Second Embodiment

In a second embodiment, a case where the amount of delay in the clock signal generation circuit 11 formed in the display panel 1 shown in FIG. 2 is controlled in a digital fashion will be described. Thus, the configuration of the display panel according to this embodiment is the same as shown in FIG. 2 with the exception of a clock signal generation circuit.

FIG. 11 shows an example of the internal configuration of a clock signal generation circuit 61 according to an embodiment of the present invention. In FIG. 11, sections corresponding to those shown in FIG. 3 are denoted by the same reference numerals. The clock signal generation circuit 61 includes the buffer circuit section 21, a delay line 63, the phase inversion/non-inversion section 25, the buffer circuit section 27, the phase comparison circuit section 29, a counter 65, and the pseudo-lock detection section 33.

The internal configuration of the clock signal generation circuit 61 shown in FIG. 11 is different from the clock signal generation circuit 11 shown in FIG. 3 in that the amount of delay in the delay line 63 is controlled in a digital fashion and in that the counter 65 is used for controlling the amount of delay. FIG. 12 shows an example of the circuit configuration of the delay line 63. The delay line 63 shown in FIG. 12 includes inverter circuits forming a propagation channel for the input clock CLK1. The inverter circuits are each provided with a load capacitor.

The configuration of the inverter circuits provided with load capacitors is the same as that of the inverter circuits provided with load capacitors in the voltage-controlled delay line 23 shown in FIG. 3. However, the driving method of the delay line 63 shown in FIG. 12 is different from the driving method of the voltage-controlled delay line 23 shown in FIG. 3 in that a pair of transistors connected between an output stage of an inverter circuit and a load capacitor serves as a switch and is turned on or turned off.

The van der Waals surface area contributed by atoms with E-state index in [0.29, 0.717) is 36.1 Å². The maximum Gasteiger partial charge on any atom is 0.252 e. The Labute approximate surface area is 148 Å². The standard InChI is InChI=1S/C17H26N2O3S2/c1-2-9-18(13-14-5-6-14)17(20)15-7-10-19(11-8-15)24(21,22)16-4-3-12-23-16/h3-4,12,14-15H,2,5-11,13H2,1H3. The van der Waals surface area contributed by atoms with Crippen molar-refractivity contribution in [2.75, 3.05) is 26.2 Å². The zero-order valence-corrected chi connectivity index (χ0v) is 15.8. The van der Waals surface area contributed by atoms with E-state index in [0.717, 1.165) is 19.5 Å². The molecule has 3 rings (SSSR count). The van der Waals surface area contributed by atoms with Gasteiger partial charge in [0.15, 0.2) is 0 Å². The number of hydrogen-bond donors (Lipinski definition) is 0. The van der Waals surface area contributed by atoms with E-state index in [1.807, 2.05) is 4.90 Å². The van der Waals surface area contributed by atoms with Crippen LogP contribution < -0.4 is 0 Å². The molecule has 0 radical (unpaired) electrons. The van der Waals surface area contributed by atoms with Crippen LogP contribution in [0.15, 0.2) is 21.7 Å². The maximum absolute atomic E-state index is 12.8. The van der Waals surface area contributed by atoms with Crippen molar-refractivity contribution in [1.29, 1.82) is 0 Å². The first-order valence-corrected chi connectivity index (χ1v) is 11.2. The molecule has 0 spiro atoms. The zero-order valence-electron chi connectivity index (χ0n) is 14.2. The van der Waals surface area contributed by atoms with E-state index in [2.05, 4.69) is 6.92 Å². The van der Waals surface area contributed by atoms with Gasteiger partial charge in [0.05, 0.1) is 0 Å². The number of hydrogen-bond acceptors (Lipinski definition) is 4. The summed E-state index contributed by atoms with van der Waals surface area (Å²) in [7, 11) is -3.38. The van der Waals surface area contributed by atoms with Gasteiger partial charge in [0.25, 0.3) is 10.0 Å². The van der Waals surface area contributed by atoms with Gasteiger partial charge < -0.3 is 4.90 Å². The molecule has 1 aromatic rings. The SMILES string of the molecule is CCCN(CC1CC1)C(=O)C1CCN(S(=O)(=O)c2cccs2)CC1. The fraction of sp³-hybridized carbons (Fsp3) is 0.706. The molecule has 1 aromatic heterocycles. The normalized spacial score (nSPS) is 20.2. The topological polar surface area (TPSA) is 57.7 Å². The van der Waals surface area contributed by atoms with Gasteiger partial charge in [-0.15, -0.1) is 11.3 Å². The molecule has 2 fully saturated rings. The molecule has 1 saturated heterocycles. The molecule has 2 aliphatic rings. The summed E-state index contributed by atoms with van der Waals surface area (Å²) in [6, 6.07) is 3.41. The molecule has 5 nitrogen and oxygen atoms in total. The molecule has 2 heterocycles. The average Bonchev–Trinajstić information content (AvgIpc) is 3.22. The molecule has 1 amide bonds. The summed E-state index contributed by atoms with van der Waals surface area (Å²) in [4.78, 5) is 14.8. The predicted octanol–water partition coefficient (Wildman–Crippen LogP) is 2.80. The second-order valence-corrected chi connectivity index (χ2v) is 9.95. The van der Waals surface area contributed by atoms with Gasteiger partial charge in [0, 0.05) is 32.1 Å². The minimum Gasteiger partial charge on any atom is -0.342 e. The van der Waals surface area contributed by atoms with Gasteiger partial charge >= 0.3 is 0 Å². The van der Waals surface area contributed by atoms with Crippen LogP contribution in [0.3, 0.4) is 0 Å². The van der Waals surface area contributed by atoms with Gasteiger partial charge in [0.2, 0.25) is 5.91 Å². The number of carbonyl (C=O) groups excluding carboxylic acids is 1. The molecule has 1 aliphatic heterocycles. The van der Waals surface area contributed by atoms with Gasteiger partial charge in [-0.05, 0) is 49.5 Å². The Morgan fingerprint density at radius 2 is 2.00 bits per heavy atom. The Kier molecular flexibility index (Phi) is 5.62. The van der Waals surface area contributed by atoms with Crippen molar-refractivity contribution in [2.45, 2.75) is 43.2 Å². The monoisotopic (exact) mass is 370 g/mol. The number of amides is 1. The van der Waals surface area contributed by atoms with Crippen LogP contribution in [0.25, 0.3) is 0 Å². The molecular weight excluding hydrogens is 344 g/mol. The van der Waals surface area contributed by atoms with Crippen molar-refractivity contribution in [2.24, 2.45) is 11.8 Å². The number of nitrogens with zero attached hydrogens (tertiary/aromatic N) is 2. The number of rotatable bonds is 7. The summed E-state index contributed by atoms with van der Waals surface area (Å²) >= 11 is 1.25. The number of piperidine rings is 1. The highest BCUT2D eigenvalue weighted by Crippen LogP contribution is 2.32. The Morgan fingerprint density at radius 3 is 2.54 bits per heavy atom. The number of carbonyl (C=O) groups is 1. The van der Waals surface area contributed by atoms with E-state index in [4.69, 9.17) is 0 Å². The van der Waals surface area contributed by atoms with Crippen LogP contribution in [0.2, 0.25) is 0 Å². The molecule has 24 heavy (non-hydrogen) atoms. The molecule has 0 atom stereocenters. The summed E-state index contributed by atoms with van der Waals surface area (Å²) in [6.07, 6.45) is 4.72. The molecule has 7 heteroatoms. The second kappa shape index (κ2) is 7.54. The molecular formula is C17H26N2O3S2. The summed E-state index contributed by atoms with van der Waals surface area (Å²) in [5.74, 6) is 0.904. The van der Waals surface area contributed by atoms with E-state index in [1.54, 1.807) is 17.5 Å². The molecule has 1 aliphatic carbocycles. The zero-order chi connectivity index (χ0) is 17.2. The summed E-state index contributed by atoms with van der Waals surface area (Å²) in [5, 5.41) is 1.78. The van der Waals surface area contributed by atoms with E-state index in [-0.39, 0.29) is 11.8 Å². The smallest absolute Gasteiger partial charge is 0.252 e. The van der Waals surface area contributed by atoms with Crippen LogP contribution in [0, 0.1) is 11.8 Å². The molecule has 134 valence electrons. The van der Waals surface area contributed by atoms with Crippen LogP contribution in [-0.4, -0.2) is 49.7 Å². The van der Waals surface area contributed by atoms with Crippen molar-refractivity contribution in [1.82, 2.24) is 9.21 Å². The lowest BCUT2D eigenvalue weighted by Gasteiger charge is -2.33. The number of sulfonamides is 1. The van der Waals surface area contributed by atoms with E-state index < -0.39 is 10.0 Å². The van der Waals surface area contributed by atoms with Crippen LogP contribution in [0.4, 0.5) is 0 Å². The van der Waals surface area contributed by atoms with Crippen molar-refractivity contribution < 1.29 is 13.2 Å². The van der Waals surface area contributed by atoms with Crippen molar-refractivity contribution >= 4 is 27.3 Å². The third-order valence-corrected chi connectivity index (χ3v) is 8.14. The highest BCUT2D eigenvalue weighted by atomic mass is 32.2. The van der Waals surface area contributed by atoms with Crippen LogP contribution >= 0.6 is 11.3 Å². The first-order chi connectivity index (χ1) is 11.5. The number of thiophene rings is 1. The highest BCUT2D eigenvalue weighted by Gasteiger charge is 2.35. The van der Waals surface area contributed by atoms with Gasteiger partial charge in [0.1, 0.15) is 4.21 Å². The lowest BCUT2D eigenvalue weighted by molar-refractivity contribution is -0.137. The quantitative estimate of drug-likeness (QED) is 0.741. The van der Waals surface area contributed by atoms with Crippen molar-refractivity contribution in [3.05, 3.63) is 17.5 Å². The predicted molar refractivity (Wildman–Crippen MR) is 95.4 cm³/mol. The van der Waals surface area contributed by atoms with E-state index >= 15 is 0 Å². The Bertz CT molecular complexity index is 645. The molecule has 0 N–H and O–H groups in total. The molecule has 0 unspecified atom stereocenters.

That is, in the case of the delay line 63, a driving method for increasing the amount of delay by increasing the number of load capacitors connected to output terminals for individual inverter circuits and for decreasing the amount of delay by decreasing the number of load capacitors connected to output terminals for individual inverter circuits is employed. In this respect, the delay line 63 is different from a delay line in an analog system for uniformly increasing or decreasing the delay time for all the inverter circuits.

The counter 65 is a circuit section including a binary counter unit and a decoder unit and configured to control the number of connected load capacitors constituting the delay line 63 in accordance with the value indicated by the counter 65. In this embodiment, the binary counter unit counts up by a value corresponding to the phase difference between the input clock CLK1 and the output clock CLK2.

FIG. 13 shows an example of the configuration of the binary counter unit of the counter 65. FIG. 14 shows an example of the configuration of the decoder unit of the counter 65. The count value of the binary counter unit indicates a phase difference. The decoder unit outputs an ON signal for turning on a pair of transistors for connecting an output terminal of an inverter circuit to a load capacitor in such a manner that a number of load capacitors corresponding to the count value are connected to output terminals of corresponding inverter circuits.

The decoder unit also outputs an OFF signal for turning off a pair of transistors for connecting an output terminal of an inverter circuit to a load capacitor in such a manner that corresponding load capacitors are not connected to output terminals of the other inverter circuits.

More specifically, as an ON signal, “level H” is set to the gate electrode of an N-channel transistor and “level L” is set to the gate electrode of a P-channel transistor. As an OFF signal, “level L” is set to the gate electrode of an N-channel transistor and “level H” is set to the gate electrode of a P-channel transistor.

Obviously, in this embodiment, in the case that a pseudo-locked state is detected, the clock phase in a delay transmission channel can be inverted by 180 degrees under the control of the pseudo-lock detection section 33. Consequently, in a case where the amount of delay in the delay line 63 is controlled in a digital fashion, the clock signal generation circuit 61 enabling a locked state to start in a short period of time can be achieved.

Other Embodiments